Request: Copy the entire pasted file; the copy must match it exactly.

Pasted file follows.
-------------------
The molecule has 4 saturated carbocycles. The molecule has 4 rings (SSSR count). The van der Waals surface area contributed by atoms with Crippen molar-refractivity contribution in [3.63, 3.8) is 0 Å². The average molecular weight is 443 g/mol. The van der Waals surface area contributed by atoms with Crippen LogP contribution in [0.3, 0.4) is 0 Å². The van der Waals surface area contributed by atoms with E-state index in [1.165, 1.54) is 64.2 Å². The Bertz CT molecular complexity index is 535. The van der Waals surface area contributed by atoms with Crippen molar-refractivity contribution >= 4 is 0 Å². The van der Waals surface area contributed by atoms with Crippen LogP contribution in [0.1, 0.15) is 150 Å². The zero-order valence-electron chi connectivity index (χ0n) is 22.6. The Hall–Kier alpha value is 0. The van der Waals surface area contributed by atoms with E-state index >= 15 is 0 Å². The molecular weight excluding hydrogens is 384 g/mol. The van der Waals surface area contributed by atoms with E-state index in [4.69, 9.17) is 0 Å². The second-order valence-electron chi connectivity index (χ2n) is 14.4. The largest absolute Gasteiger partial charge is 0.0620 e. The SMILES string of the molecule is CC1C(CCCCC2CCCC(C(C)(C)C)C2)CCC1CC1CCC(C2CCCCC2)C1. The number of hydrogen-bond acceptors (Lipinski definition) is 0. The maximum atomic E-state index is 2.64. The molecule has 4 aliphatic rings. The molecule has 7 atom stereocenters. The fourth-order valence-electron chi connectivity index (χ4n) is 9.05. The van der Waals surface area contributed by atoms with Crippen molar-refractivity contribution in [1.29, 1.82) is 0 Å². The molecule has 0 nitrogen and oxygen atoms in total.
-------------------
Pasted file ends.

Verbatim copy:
The molecule has 4 saturated carbocycles. The molecule has 4 rings (SSSR count). The van der Waals surface area contributed by atoms with Crippen molar-refractivity contribution in [3.63, 3.8) is 0 Å². The average molecular weight is 443 g/mol. The van der Waals surface area contributed by atoms with Crippen LogP contribution in [0.3, 0.4) is 0 Å². The van der Waals surface area contributed by atoms with E-state index in [1.165, 1.54) is 64.2 Å². The Bertz CT molecular complexity index is 535. The van der Waals surface area contributed by atoms with Crippen molar-refractivity contribution >= 4 is 0 Å². The van der Waals surface area contributed by atoms with Crippen LogP contribution in [0.1, 0.15) is 150 Å². The zero-order valence-electron chi connectivity index (χ0n) is 22.6. The Hall–Kier alpha value is 0. The van der Waals surface area contributed by atoms with E-state index >= 15 is 0 Å². The molecular weight excluding hydrogens is 384 g/mol. The van der Waals surface area contributed by atoms with E-state index in [4.69, 9.17) is 0 Å². The second-order valence-electron chi connectivity index (χ2n) is 14.4. The largest absolute Gasteiger partial charge is 0.0620 e. The SMILES string of the molecule is CC1C(CCCCC2CCCC(C(C)(C)C)C2)CCC1CC1CCC(C2CCCCC2)C1. The number of hydrogen-bond acceptors (Lipinski definition) is 0. The maximum atomic E-state index is 2.64. The molecule has 4 aliphatic rings. The molecule has 7 atom stereocenters. The fourth-order valence-electron chi connectivity index (χ4n) is 9.05. The van der Waals surface area contributed by atoms with Crippen molar-refractivity contribution in [1.29, 1.82) is 0 Å². The molecule has 0 nitrogen and oxygen atoms in total.